Most of my infectious keratitis cases in the northeastern United States and Canada have been bacterial. In other parts of the world, especially the southern U.S., fungal keratitis is much more common. However, corneal cross-linking doesn’t appear to have the same efficacy when facing a fungal foe. “Fungal infections are common in horses, but unfortunately corneal cross-linking appears to be less successful in humans for cases of fungal keratitis relative to bacterial infections,” Cullen says. “It is possible that fungal organisms are more resistant to the effects of this treatment.”
She says her hope is to be able to add corneal cross-linking to veterinarians’ arsenal of treatment options for infectious keratitis in horses. “Access to this treatment is still very limited, even among referral hospitals,” she adds. “In human and especially in veterinary medicine, we are still in the very early stages of learning about this treatment for infectious corneal disease. We still have a lot to learn about case selection and treatment protocol. While it shows promise, the jury is still out on whether it will be beneficial for infectious keratitis in horses. It is very unlikely this will replace traditional treatment with topical medications.”
One of the more progressive and detrimental eye conditions that can affect horses is glaucoma. It occurs when the eye contains too much aqueous fluid, increasing the intraocular pressure (IOP) and causing pain and damage to the retina and optic nerve. Even when treated, this condition can inevitably lead to blindness. Topical treatments are the hallmark, but they rarely halt the disease process, just slow its progression.
Cyclophotocoagulation is a relatively novel surgical procedure for treating glaucoma in animals. “Laser cyclophotocoagulation targets and destroys the ciliary body epithelium, resulting in a decrease in aqueous humor production and ideally a reduction in IOP,” says Abby Sturbaum, DVM, of the Animal Eye Clinic of Spokane, in Washington.
Equine glaucoma is a difficult condition to manage. Like many eye issues, it can require several treatments per day, potentially long-term. “The goals of surgical glaucoma therapy are to maintain vision, decrease IOP, relieve pain secondary to glaucoma, and potentially reduce the need for topical medications,” says Sturbaum. “Chronically affected eyes tend to show a poorer response to treatment.”
While this procedure is still under investigation, it remains an intriguing possibility for horse owners battling equine glaucoma. But, Sturbaum warns it is not a be-all and end-all procedure. “Cyclophotocoagulation, if successful, is a treatment that may help reduce frequency of treatments,” she says. “Additionally, it may aid in reducing IOP in horses no longer responding to medical therapy.”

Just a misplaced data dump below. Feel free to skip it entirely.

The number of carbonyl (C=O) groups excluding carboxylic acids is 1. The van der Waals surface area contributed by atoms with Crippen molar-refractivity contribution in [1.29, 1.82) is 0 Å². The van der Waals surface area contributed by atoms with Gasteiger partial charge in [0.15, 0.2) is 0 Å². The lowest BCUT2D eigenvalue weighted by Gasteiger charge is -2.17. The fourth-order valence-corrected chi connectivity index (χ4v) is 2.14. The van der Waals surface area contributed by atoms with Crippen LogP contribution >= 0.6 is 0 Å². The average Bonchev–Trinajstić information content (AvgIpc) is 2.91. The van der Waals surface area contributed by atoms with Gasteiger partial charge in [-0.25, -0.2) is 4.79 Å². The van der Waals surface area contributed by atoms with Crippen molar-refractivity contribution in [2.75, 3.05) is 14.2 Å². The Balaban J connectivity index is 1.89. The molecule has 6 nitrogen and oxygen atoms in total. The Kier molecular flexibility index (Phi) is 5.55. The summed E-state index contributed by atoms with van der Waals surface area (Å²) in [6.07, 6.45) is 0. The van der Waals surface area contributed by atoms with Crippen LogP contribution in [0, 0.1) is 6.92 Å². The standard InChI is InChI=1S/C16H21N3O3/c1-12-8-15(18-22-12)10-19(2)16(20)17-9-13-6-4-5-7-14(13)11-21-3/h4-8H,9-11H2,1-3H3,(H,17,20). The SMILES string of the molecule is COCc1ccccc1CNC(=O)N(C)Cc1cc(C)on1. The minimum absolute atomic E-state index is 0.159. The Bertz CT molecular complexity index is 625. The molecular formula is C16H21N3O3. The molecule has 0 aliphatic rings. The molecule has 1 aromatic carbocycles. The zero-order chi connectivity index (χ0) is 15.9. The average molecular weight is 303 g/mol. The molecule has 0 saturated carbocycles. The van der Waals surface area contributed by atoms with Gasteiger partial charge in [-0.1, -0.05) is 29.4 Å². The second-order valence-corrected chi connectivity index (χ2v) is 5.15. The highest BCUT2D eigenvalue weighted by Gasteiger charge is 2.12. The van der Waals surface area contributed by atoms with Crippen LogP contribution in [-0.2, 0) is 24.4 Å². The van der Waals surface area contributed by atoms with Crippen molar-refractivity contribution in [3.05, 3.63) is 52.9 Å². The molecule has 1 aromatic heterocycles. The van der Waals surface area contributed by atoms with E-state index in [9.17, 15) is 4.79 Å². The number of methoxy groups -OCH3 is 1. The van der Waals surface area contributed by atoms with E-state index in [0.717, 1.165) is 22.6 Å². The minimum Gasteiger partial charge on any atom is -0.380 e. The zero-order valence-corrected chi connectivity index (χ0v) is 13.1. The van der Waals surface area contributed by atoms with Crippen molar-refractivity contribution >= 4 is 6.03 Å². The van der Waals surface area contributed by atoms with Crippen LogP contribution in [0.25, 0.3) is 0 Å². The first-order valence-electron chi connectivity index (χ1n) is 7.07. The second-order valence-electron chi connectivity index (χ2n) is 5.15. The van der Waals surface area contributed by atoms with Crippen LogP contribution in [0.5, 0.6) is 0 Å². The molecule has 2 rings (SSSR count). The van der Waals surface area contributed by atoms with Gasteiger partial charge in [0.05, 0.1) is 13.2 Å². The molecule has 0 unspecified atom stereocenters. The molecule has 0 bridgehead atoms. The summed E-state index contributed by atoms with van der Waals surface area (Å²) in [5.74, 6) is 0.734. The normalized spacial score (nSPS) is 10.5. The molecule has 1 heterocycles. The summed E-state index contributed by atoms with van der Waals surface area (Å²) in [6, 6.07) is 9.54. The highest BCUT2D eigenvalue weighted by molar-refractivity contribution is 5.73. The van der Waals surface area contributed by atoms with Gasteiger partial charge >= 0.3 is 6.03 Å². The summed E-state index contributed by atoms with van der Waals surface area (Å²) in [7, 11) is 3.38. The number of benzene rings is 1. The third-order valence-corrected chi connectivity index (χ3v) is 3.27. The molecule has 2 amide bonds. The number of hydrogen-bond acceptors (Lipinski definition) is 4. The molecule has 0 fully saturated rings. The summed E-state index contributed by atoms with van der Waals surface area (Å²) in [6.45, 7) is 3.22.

The most common ocular cancer in horses, squamous cell carcinoma (SCC) is a fickle beast. Located on the eyelid or the cornea, SCC can be a devastating condition. Common in nonpigmented areas (such as on Paints), SCC can be difficult to treat. Topical chemotherapies, surgical debulking, and cryotherapy are treatment options that have varying levels of success.
Surgical removal of SCC masses remains the hallmark of treatment, but, with masses around the eye, vets only have so much tissue to remove. “When surgically removing cancerous tissues, the goal is to remove a certain amount of ‘disease-free’ tissue around the mass, which limits the potential for microscopic disease to persist and spread,” says Alison Clode, DVM, Dipl. ACVO, a board-certified ophthalmologist who works at a number of veterinary clinics in the Northeast, including New England Equine, in New Hampshire, and Rhinebeck Equine, in New York. “Surgery is therefore combined with adjunctive therapies, such as cryotherapy, local chemotherapy application, and/or PDT.”
Photodynamic therapy (PDT) is a laser-assisted surgical procedure performed at specialty clinics and referral hospitals.
“With PDT, the laser is used in conjunction with a photosensitizing dye,” Clode explains. “The dye is introduced, usually by injection, to the affected tissue, and the tissue/dye is then exposed to the laser energy, leading to selective cellular damage. This technique is useful for surface cancerous and inflammatory conditions, such as SCC of the eyelids or globe, or inflammatory conditions of the cornea.
“The general approach is to surgically remove the cancerous tissue and to inject the edges and bed of the resulting wound with the dye,” she continues. “The laser is then directed toward the tissue and the desired tissue/cellular damage results. Surgical mass removal and PDT are performed at the same episode, and generally PDT does not need to be repeated.”
Photodynamic therapy remains an exciting new advancement for equine ophthalmology, and its popularity is growing. “The benefit of PDT is therefore providing experienced practitioners with an additional resource to provide effective treatment for a potentially devastating disease in horses,” Clode says.
Equine medicine is developing by the day. Research is underway, change is happening, and ophthalmology is in that growing populous. Emerging therapies such as these offer hope for owners caring for horses with eye conditions that affect the animals’ sight and quality of life.
Stay on top of the most recent Horse Health news with